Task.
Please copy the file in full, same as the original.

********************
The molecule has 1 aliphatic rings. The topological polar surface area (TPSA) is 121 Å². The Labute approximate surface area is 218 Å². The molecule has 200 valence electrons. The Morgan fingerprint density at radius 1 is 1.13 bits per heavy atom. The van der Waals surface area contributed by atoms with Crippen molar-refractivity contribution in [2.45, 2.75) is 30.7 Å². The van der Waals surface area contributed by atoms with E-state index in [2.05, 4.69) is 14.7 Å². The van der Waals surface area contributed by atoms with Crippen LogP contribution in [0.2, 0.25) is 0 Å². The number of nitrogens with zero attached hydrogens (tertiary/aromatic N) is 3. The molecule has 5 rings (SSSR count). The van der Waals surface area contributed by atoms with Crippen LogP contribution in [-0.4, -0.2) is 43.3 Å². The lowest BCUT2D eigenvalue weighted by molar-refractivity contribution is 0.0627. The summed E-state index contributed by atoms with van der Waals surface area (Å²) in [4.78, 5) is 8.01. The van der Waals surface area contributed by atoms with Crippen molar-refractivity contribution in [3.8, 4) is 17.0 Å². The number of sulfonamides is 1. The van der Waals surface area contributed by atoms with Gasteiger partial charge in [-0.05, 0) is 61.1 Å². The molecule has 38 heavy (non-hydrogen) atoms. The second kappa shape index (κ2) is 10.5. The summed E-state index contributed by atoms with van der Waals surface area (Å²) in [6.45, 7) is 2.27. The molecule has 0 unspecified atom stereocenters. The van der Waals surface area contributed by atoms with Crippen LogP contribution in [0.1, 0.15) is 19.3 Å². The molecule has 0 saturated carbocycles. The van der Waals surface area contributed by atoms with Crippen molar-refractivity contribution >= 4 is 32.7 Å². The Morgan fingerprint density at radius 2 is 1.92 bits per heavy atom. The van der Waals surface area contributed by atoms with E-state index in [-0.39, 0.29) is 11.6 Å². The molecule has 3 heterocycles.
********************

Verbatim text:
The molecule has 1 aliphatic rings. The topological polar surface area (TPSA) is 121 Å². The Labute approximate surface area is 218 Å². The molecule has 200 valence electrons. The Morgan fingerprint density at radius 1 is 1.13 bits per heavy atom. The van der Waals surface area contributed by atoms with Crippen molar-refractivity contribution in [2.45, 2.75) is 30.7 Å². The van der Waals surface area contributed by atoms with E-state index in [2.05, 4.69) is 14.7 Å². The van der Waals surface area contributed by atoms with Crippen LogP contribution in [0.2, 0.25) is 0 Å². The number of nitrogens with zero attached hydrogens (tertiary/aromatic N) is 3. The molecule has 5 rings (SSSR count). The van der Waals surface area contributed by atoms with Crippen LogP contribution in [-0.4, -0.2) is 43.3 Å². The lowest BCUT2D eigenvalue weighted by molar-refractivity contribution is 0.0627. The summed E-state index contributed by atoms with van der Waals surface area (Å²) in [4.78, 5) is 8.01. The van der Waals surface area contributed by atoms with Crippen molar-refractivity contribution in [3.8, 4) is 17.0 Å². The number of sulfonamides is 1. The van der Waals surface area contributed by atoms with Gasteiger partial charge in [-0.05, 0) is 61.1 Å². The molecule has 38 heavy (non-hydrogen) atoms. The second kappa shape index (κ2) is 10.5. The summed E-state index contributed by atoms with van der Waals surface area (Å²) in [6.45, 7) is 2.27. The molecule has 0 unspecified atom stereocenters. The van der Waals surface area contributed by atoms with Crippen LogP contribution in [0.1, 0.15) is 19.3 Å². The molecule has 0 saturated carbocycles. The van der Waals surface area contributed by atoms with Crippen molar-refractivity contribution >= 4 is 32.7 Å². The Morgan fingerprint density at radius 2 is 1.92 bits per heavy atom. The van der Waals surface area contributed by atoms with E-state index in [-0.39, 0.29) is 11.6 Å². The molecule has 3 heterocycles.